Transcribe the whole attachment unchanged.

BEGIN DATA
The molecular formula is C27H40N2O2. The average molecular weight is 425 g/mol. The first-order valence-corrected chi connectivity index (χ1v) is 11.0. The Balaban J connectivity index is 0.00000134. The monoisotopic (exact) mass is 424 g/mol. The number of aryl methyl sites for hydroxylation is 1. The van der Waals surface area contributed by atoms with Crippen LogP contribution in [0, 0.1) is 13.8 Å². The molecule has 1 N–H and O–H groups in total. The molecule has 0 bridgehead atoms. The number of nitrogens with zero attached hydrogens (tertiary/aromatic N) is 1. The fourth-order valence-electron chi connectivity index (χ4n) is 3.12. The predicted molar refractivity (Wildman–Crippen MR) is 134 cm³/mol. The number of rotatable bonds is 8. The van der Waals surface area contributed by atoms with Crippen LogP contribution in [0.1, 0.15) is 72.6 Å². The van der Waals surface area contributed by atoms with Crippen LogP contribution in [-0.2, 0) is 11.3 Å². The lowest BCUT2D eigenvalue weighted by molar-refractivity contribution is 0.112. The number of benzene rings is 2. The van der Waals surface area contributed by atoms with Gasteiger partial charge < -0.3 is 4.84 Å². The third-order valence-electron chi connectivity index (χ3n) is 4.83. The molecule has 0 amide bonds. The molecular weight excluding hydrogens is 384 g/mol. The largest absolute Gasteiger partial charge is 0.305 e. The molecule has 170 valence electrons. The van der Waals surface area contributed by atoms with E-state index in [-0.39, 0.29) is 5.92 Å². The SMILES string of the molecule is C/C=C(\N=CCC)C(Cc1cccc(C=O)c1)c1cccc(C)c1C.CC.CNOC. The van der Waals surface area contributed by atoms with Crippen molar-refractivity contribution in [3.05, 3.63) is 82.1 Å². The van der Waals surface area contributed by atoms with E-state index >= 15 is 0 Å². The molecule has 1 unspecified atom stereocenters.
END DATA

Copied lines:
The molecular formula is C27H40N2O2. The average molecular weight is 425 g/mol. The first-order valence-corrected chi connectivity index (χ1v) is 11.0. The Balaban J connectivity index is 0.00000134. The monoisotopic (exact) mass is 424 g/mol. The number of aryl methyl sites for hydroxylation is 1. The van der Waals surface area contributed by atoms with Crippen LogP contribution in [0, 0.1) is 13.8 Å². The molecule has 1 N–H and O–H groups in total. The molecule has 0 bridgehead atoms. The number of nitrogens with zero attached hydrogens (tertiary/aromatic N) is 1. The fourth-order valence-electron chi connectivity index (χ4n) is 3.12. The predicted molar refractivity (Wildman–Crippen MR) is 134 cm³/mol. The number of rotatable bonds is 8. The van der Waals surface area contributed by atoms with Crippen LogP contribution in [0.1, 0.15) is 72.6 Å². The van der Waals surface area contributed by atoms with Crippen LogP contribution in [-0.2, 0) is 11.3 Å². The lowest BCUT2D eigenvalue weighted by molar-refractivity contribution is 0.112. The number of benzene rings is 2. The van der Waals surface area contributed by atoms with Gasteiger partial charge < -0.3 is 4.84 Å². The third-order valence-electron chi connectivity index (χ3n) is 4.83. The molecule has 0 amide bonds. The molecular weight excluding hydrogens is 384 g/mol. The largest absolute Gasteiger partial charge is 0.305 e. The molecule has 170 valence electrons. The van der Waals surface area contributed by atoms with E-state index in [-0.39, 0.29) is 5.92 Å². The SMILES string of the molecule is C/C=C(\N=CCC)C(Cc1cccc(C=O)c1)c1cccc(C)c1C.CC.CNOC. The van der Waals surface area contributed by atoms with Crippen molar-refractivity contribution in [3.05, 3.63) is 82.1 Å². The van der Waals surface area contributed by atoms with E-state index >= 15 is 0 Å². The molecule has 1 unspecified atom stereocenters.